Go Pundit Go has raised questions about Reuters using Marc Frank as its Havana correspondent, questions picked up by Instapundit and Newsbusters. Frank apparently has a background working for the People’s Daily World, a publication of the Communist Party, USA. While GPG does allow that Frank’s “current articles are not explicitly pro-Cuban to the point of journalist fraud,” it’s clear that all three see a real problem with Reuter’s employing Mr. Frank. Let’s look at what Frank actually wrote that bothered our friends on the right:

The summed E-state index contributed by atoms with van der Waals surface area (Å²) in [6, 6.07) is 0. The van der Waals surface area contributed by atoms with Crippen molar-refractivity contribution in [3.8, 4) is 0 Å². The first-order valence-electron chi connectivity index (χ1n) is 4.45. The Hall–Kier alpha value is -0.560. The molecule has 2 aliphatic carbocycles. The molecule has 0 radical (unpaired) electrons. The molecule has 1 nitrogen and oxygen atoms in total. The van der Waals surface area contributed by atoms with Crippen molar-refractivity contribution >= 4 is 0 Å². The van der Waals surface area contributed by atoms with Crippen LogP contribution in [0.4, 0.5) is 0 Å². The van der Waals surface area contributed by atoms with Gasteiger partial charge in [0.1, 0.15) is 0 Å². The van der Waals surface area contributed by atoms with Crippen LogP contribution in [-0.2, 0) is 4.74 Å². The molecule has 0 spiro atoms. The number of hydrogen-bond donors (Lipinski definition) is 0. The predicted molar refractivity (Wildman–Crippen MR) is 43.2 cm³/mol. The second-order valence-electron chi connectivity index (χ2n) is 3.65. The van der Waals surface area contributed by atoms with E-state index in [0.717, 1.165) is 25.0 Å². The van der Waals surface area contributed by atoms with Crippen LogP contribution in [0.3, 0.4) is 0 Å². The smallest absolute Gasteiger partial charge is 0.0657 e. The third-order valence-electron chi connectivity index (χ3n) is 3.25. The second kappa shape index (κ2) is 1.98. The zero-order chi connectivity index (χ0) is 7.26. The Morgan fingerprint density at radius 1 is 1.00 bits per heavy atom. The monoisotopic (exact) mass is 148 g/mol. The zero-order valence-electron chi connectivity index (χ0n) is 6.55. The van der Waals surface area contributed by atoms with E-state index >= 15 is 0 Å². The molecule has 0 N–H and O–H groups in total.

Cuba remained calm on Sunday as people engaged in voluntary work, cleaned neighbourhoods and donated blood in Mr Castro’s honour. Throughout the leadership crisis, people have gone about their daily business and enjoyed summer holidays, though there is an unmistakable undercurrent of anxiety over the future without Fidel - the only leader most Cubans have ever known.GPG declares that this shows Frank has a “soft spot for soft reporting on the people’s paradise of Cuba.” Greg Sheffiled at Newbusters called it a “glowing review.” I wonder if they’ve ever been to Cuba. When you talk to people in Cuba, you find a wide range of opinions about Fidel and the regime. Just like here, Cubans have mixed and nuanced opinions about their government. I have little doubt that since Fidel handed power over to Raul, Cubans have been continuing on with their lives, but are also anxious about the future, regardless of their political leaning. Some of them probably were doing things in Fidel’s honor – other were doing what they needed to get by. And Frank probably saw what he wanted to see. People sweep streets in Havana every day – it doesn’t necessarily have anything to do with how they feel about el Viejo. As an historian, I always want to know as much as possible about the ideological background of the author of any source I’m using. But the complaints of GPG and the others highlight one of the more ironic developments on the right in recent years – they’ve all become postmodernists. It doesn’t matter what is said, but who says it. If information comes from an ideologically trusted source, like one of the handful of scientists who see no human cause for global warming, then it’s golden. But if it comes from the tens of thousands of scientists who think otherwise, then it’s not to be trusted. Frank’s ideological background does mean we need to read him critically – but then that’s true about everyone we read.